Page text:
Does eating right have to mean eating bland?

Not according to Food Network star Dave Lieberman, author of "10 Things You Need to Eat," who offers these recipes as proof!

Beet Mash Chocolate Cupcakes/Cake With Beet Frosting


One 14.5 oz. can sliced beets, drained
2 sticks unsalted butter, melted
½ cup vegetable oil
2 ½ cups granulated sugar
3 eggs
½ cup warm water
1 ½ cups all-purpose flour
¾ cup sweetened cocoa
2 teaspoons baking powder
½ teaspoon salt

For the icing:
2 sticks unsalted butter
Approx. ½ a can of sliced beets, drained
1 pound confectioners sugar


For cake: Preheat the oven to 325ºF.
For cupcakes: Preheat the oven to 350ºF.

1) In a small bowl, mash the drained can of beets finely with a potato masher and set aside.
2) In a large mixing bowl, whisk together the melted butter, granulated sugar, oil, eggs, and water. In a separate bowl, whisk together the dry ingredients until thoroughly combined. Gradually mix the dry ingredients into the wet. Fold in the mashed beets and mix well.
3) For cake: Pour the batter into a greased 10-inch Bundt pan. Bake about 70 minutes, until set but moist. Let cool, and turn out onto a large serving plate.
For cupcakes: Pour the batter in greased cupcake tins. Bake about 15-20 minutes, until set but moist. (Or until toothpick inserted in the center comes out clean)
4) Make the icing: Mash the ½ can of beets finely with a potato masher. Melt 1 stick of butter in a saucepan and add mashed beets. Simmer on very low heat for 5 minutes.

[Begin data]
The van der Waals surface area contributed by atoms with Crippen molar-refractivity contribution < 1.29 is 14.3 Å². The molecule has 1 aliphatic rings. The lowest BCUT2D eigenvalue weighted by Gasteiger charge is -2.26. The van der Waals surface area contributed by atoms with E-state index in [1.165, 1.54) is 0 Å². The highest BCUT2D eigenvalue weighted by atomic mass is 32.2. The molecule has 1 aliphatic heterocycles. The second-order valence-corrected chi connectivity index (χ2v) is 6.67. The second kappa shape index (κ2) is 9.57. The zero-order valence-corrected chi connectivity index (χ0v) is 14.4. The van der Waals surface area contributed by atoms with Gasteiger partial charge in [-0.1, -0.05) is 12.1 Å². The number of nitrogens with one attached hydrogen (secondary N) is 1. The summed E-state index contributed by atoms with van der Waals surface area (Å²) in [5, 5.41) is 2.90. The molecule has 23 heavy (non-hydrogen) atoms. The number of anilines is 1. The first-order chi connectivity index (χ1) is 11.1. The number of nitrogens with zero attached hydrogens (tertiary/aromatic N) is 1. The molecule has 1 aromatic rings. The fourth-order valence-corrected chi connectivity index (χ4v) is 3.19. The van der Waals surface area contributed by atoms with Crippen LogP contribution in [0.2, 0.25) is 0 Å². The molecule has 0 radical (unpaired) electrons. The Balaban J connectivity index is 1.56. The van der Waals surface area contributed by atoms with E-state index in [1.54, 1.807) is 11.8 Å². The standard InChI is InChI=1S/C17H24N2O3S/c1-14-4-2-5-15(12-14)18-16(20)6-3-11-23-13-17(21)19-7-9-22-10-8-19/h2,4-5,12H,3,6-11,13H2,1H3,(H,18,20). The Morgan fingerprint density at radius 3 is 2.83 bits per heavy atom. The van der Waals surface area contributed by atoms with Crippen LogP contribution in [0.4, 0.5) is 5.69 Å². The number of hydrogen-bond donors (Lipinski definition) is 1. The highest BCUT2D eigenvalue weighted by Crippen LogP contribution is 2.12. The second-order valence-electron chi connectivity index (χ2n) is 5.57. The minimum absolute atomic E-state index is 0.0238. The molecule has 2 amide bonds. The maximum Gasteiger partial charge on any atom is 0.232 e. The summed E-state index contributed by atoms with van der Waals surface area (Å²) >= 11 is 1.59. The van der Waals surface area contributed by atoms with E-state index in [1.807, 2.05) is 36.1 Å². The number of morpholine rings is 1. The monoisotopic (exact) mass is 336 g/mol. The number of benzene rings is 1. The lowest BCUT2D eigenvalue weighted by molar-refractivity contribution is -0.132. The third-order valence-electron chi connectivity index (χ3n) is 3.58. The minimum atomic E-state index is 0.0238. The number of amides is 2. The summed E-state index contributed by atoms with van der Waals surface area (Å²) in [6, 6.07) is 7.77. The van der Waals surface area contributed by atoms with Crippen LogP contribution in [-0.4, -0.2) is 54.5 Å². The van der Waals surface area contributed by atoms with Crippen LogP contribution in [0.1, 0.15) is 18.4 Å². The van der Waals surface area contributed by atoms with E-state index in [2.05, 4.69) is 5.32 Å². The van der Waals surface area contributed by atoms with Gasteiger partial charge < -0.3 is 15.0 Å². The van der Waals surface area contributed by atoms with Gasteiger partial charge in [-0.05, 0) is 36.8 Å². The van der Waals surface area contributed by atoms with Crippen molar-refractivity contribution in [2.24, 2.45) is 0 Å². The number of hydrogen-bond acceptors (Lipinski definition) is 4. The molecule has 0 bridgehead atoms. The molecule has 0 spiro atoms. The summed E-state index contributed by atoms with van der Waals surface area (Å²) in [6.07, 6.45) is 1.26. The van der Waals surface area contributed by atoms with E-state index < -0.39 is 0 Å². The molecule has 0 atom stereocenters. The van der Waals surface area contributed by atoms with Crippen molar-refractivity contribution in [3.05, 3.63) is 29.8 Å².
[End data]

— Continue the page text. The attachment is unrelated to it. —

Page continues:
5) Meanwhile, cream the second stick of butter with a mixer in a bowl. Mix in the melted butter and beet mixture until fully incorporated. Gradually beat in the confectioners sugar. Ice the cake with a thick layer of icing. Each cake serves 12-15.

• Linguine and Quinoa Meatballs with Tangy Tomato Sauce
Serves 6

Traditional meatballs depend on bread to give them a light body, but I thought some cooked quinoa could also fit the bill and add an extra protein punch while we’re at it. Turns out, the quinoa works like a charm and the texture, while different from an Italian grandmother’s, is quite wonderful in its own right.


For the sauce:
¼ cup olive oil
1 large onion, finely chopped
3 celery stalks, halved lengthwise and thinly sliced crosswise
1 large carrot, quartered lengthwise and thinly sliced crosswise
1 teaspoon hot red pepper flakes
One 28-ounce can tomatoes, chopped with juices
4 garlic cloves, minced
1 tablespoon balsamic vinegar
Salt and freshly ground black pepper

For the meatballs:
3 tablespoons canola oil
1 small onion, finely chopped
1 pound lean ground beef
1 ½ cups cooked quinoa
½ cup finely grated Parmesan cheese
1 egg
3 tablespoons fresh parsley leaves, very finely chopped
½ teaspoon salt
¾ teaspoon freshly ground black pepper
1 pound linguine
1 large handful fresh basil leaves


1) To make the sauce, heat the olive oil in a large pot over medium heat. Add the onion, celery, carrot, and red pepper flakes and cook until tender, 10 to 15 minutes. Add the tomatoes, garlic, and vinegar and simmer for 20 minutes longer. Season with salt and pepper to taste and set aside to keep warm.
2) To make the meatballs, preheat the oven to 425º F. Heat the canola oil in a small skillet over medium heat. Add the onion and cook, partially covered, until very soft, about 10 minutes. Remove from the heat and set aside to cool.
3) In a large mixing bowl, combine the beef, quinoa, Parmesan, egg, parsley, salt, pepper, and cooled onions. Stir until a smooth, homogenous mixture has formed.
4) Roll the meat mixture into 2-inch balls and set them on an aluminum foil-lined baking sheet in neat rows. Bake for 20 to 25 minutes, until nicely browned but still soft to the touch.
5) In a large pot of boiling water, cook the linguine al dente. Serve the pasta with some meatballs and the sauce and top with a sprinkling of torn basil leaves.

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